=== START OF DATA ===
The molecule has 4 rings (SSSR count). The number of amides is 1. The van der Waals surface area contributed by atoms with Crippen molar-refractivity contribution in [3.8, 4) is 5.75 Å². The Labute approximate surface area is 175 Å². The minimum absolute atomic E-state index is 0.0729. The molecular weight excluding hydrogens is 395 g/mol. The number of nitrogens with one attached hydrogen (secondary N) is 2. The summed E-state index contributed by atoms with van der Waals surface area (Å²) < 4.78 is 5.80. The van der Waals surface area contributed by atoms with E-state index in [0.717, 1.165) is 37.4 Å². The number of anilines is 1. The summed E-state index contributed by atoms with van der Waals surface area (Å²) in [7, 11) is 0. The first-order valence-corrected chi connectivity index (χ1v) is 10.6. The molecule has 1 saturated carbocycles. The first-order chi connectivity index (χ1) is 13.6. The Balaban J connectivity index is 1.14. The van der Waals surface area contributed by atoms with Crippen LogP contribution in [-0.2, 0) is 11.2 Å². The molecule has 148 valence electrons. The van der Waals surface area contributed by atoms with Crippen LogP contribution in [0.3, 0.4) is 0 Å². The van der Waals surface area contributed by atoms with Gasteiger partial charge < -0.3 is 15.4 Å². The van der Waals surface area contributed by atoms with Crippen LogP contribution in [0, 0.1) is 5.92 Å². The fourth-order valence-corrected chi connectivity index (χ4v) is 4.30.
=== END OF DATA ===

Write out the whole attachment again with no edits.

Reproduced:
The molecule has 4 rings (SSSR count). The number of amides is 1. The van der Waals surface area contributed by atoms with Crippen molar-refractivity contribution in [3.8, 4) is 5.75 Å². The Labute approximate surface area is 175 Å². The minimum absolute atomic E-state index is 0.0729. The molecular weight excluding hydrogens is 395 g/mol. The number of nitrogens with one attached hydrogen (secondary N) is 2. The summed E-state index contributed by atoms with van der Waals surface area (Å²) < 4.78 is 5.80. The van der Waals surface area contributed by atoms with E-state index in [0.717, 1.165) is 37.4 Å². The number of anilines is 1. The summed E-state index contributed by atoms with van der Waals surface area (Å²) in [7, 11) is 0. The first-order valence-corrected chi connectivity index (χ1v) is 10.6. The molecule has 1 saturated carbocycles. The first-order chi connectivity index (χ1) is 13.6. The Balaban J connectivity index is 1.14. The van der Waals surface area contributed by atoms with Crippen LogP contribution in [-0.2, 0) is 11.2 Å². The molecule has 148 valence electrons. The van der Waals surface area contributed by atoms with Crippen LogP contribution in [0.3, 0.4) is 0 Å². The van der Waals surface area contributed by atoms with Gasteiger partial charge < -0.3 is 15.4 Å². The van der Waals surface area contributed by atoms with Crippen LogP contribution in [0, 0.1) is 5.92 Å². The fourth-order valence-corrected chi connectivity index (χ4v) is 4.30.